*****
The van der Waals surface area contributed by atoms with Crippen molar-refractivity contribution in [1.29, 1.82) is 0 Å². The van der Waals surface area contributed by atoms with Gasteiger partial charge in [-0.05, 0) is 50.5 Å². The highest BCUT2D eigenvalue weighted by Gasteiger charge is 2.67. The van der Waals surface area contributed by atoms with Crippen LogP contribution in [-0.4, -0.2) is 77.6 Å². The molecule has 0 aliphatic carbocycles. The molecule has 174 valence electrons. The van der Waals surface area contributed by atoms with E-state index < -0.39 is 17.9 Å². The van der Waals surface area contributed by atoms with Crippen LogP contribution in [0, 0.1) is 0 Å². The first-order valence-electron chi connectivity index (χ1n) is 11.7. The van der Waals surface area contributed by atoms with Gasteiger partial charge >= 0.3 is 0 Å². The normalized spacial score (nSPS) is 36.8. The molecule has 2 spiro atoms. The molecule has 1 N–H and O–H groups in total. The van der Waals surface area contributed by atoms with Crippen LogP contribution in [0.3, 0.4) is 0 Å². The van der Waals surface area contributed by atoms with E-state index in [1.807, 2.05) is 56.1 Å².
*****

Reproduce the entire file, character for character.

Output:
The van der Waals surface area contributed by atoms with Crippen molar-refractivity contribution in [1.29, 1.82) is 0 Å². The van der Waals surface area contributed by atoms with Gasteiger partial charge in [-0.05, 0) is 50.5 Å². The highest BCUT2D eigenvalue weighted by Gasteiger charge is 2.67. The van der Waals surface area contributed by atoms with Crippen LogP contribution in [-0.4, -0.2) is 77.6 Å². The molecule has 0 aliphatic carbocycles. The molecule has 174 valence electrons. The van der Waals surface area contributed by atoms with E-state index < -0.39 is 17.9 Å². The van der Waals surface area contributed by atoms with Crippen LogP contribution in [0, 0.1) is 0 Å². The first-order valence-electron chi connectivity index (χ1n) is 11.7. The van der Waals surface area contributed by atoms with Gasteiger partial charge >= 0.3 is 0 Å². The normalized spacial score (nSPS) is 36.8. The molecule has 2 spiro atoms. The molecule has 1 N–H and O–H groups in total. The van der Waals surface area contributed by atoms with Crippen LogP contribution in [0.3, 0.4) is 0 Å². The van der Waals surface area contributed by atoms with E-state index in [1.807, 2.05) is 56.1 Å².